“You can’t fool me. I know you’ve been soaking your pillow again. I hear it in your voice. Do you need me to come over?”
She sat up. “That’s okay. I’ll be seeing you later tonight, at dinner.”
“But I’ll have to share you with all those dykes. And then you’ll be off to Hawaii for God knows how long.” He clicked his tongue. “Really, how many people go to Hawaii with a one-way ticket?”
She chuckled. “You know why I have to go, Alex.”
“Yes, I do. And you know I only like to tease you. It’s good to hear you laugh. I’m just jealous. All those gorgeous Hawaiian boys over there, and me stuck here. Well, you’ll have to squeeze one into your luggage when you come back.”
“You can count on it.”
“See you tonight, sweetheart.”
Amalia hung up the phone and got out of bed. She would miss Alexander terribly. He seemed to be the only person in her world right now who didn’t treat her like some fragile doll. Everyone still tiptoed around her, afraid to even mention Kathy’s name. But they all jabbered incessantly about Sheba, as if the death of a pet was somehow a more acceptable topic of conversation. Even her parents couldn’t seem to grasp that the dog’s death had reached deep inside her and wrenched her heart out. But Sheba and the house had been the last physical reminders of Kathy, and tomorrow it would be over once and for all.
She took off the bathing suit and put her jeans and shirt back on. She had to pack the clothes that had come from Macy’s. It took more than one trip, but she finally had everything piled on the bed. She put a CD of Hawaiian music in the stereo to get her in the mood. She couldn’t help but sway to the music, which convinced her that she’d sign up for hula lessons once she got settled on the island. Finally, everything was carefully folded or rolled and packed in the suitcases. She decided she’d wear her jeans on the plane, but she chose a new Hawaiian print shirt and the sparkling white Keds to go with them. The only thing left to do in the morning was the carry-on bag.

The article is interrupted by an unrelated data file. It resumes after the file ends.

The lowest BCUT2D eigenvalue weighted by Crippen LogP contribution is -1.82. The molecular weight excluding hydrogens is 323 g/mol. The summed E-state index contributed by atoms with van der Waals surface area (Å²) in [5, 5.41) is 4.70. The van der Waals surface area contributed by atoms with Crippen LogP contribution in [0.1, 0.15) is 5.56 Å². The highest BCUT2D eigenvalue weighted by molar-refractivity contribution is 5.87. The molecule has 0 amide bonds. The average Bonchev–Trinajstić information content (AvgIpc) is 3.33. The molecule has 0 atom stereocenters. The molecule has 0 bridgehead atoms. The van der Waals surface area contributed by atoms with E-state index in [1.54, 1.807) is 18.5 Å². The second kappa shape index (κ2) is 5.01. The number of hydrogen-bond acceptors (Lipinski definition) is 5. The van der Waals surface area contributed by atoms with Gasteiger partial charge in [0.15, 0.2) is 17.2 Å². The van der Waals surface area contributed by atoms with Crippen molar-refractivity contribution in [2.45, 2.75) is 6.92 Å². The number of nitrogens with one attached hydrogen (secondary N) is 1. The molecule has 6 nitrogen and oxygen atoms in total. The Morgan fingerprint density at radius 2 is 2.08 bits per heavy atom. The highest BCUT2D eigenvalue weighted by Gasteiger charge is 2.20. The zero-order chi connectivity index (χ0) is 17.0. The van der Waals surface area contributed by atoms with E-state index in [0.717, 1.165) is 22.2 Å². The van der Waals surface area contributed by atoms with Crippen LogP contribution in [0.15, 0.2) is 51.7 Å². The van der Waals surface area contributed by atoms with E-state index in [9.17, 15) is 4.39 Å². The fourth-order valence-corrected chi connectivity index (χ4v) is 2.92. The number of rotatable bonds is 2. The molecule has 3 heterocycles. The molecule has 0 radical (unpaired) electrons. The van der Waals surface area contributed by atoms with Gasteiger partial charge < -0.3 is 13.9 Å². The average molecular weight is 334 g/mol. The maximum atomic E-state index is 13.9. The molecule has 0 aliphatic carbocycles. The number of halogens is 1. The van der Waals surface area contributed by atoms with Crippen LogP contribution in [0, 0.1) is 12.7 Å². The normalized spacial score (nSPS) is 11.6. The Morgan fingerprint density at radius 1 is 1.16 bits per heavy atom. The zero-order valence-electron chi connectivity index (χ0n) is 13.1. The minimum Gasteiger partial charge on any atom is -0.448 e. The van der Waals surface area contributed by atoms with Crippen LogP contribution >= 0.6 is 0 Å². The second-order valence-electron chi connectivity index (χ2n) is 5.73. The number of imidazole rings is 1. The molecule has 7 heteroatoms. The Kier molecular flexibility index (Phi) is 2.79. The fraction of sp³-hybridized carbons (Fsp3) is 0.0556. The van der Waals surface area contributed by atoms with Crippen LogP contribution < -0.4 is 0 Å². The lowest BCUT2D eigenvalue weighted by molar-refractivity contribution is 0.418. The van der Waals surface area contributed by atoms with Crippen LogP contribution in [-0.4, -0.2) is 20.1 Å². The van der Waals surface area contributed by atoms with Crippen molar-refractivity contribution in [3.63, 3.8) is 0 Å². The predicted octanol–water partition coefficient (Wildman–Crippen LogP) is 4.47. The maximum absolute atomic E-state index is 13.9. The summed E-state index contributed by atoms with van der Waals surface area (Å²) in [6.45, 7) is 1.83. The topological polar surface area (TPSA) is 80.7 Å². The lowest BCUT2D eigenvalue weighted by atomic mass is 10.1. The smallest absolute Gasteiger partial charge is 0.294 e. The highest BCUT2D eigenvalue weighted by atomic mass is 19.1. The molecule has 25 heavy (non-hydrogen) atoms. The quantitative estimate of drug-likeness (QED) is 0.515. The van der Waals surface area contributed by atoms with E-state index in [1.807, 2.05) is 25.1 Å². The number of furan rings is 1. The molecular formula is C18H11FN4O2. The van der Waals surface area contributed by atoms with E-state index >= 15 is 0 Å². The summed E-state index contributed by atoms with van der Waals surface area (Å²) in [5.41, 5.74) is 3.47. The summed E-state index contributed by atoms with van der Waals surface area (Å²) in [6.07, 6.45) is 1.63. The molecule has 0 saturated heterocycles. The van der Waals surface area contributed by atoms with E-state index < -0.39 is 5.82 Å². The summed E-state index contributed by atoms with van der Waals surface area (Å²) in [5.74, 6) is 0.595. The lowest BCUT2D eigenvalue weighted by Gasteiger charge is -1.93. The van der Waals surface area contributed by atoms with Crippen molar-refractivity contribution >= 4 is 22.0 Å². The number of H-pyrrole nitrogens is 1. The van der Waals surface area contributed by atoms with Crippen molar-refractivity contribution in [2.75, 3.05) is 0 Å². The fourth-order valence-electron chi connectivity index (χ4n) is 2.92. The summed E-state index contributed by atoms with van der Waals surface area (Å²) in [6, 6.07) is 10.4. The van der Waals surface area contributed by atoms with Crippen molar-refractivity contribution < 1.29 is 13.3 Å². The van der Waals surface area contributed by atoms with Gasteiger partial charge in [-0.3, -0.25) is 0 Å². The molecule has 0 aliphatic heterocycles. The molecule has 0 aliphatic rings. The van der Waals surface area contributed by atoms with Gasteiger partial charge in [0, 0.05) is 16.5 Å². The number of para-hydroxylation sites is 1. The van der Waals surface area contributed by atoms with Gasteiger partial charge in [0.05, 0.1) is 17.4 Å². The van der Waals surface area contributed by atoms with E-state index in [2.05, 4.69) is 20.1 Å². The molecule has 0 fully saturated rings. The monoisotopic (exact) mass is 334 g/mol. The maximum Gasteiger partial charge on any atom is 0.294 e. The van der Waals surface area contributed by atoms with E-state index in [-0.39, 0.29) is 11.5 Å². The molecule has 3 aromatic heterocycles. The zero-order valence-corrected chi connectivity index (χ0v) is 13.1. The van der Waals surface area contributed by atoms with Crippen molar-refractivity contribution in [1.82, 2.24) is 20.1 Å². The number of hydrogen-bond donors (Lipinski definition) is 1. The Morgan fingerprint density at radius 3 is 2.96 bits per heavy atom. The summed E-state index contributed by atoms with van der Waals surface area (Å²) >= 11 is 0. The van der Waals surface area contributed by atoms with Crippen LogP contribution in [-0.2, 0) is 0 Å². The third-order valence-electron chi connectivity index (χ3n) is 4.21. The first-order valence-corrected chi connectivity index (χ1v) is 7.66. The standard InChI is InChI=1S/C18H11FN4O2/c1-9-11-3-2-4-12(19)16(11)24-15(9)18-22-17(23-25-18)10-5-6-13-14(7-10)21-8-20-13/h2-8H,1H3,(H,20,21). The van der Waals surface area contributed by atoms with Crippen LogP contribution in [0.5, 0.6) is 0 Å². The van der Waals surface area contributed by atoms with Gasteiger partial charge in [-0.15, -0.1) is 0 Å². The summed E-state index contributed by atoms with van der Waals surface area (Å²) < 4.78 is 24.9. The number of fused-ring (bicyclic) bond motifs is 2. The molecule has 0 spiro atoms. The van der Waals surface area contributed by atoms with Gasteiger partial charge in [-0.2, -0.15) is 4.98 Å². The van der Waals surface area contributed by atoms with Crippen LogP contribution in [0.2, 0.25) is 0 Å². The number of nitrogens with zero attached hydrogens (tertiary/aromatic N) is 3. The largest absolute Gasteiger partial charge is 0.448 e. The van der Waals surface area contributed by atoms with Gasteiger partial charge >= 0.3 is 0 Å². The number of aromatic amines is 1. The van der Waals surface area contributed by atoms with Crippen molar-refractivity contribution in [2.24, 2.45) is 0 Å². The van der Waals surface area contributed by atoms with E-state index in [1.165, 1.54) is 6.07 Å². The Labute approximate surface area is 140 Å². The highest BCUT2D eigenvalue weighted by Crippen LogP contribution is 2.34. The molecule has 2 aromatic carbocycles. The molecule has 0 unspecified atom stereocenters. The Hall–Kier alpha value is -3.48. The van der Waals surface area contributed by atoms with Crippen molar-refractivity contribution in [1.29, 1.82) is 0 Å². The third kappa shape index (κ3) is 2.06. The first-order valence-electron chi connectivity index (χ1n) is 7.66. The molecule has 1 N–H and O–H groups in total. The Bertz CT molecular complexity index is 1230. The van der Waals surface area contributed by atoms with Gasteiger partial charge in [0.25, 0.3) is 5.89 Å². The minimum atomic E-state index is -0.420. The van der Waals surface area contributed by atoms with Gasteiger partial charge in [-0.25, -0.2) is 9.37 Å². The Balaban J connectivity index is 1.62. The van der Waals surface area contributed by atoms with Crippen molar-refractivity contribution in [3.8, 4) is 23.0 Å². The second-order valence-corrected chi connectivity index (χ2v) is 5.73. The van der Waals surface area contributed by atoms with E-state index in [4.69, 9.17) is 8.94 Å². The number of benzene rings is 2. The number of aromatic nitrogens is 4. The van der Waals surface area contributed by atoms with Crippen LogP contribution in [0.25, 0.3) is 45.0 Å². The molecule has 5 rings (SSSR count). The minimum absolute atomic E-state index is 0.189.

As she locked the last suitcase, the photo on her bedside table caught her eye. Kathy’s brown eyes looked shyly into the camera, her head tilted slightly downward. Her dark blonde hair was parted in the middle, with bangs feathering back from her face. The longest layer brushed gently against the back of her neck. She wore an orange T-shirt with a red bandanna circling her throat. The smile was tentative, yet mischievous.
The day it was taken, they’d gone on a picnic with Alexander and his lover at the time to Lake Linganore up in Frederick County. Alex’s lover was studying to be a fashion photographer and had cajoled them all into posing. As usual, Amalia hated the photos of herself, but she’d paid to have the one of Kathy enlarged. She smiled as she thought of Kathy’s protests.
“Why do you want to have that on the nightstand?” she’d asked. “I look so dopey.”
Amalia kissed her. “No, you look sweet. C’mon, it’s a great photo. I think we should put it on our Christmas card.”
Kathy vigorously shook her head. “That’s where I put my foot down. No tacky photo Christmas cards, especially when it’s my photo. Okay, I’ll let you have the nightstand, but that’s it.”
They’d fallen laughing onto the bed and playfully wrestled for the photo. Before long, it had fallen to the floor as their playfulness had turned passionate. Amalia thought Kathy had made love to her that night like no other time. It was as if they were newly together, yet they’d been a couple for four years. Who could have known that a year later, almost to the day, Kathy would be stolen from her in the most horrifying way possible?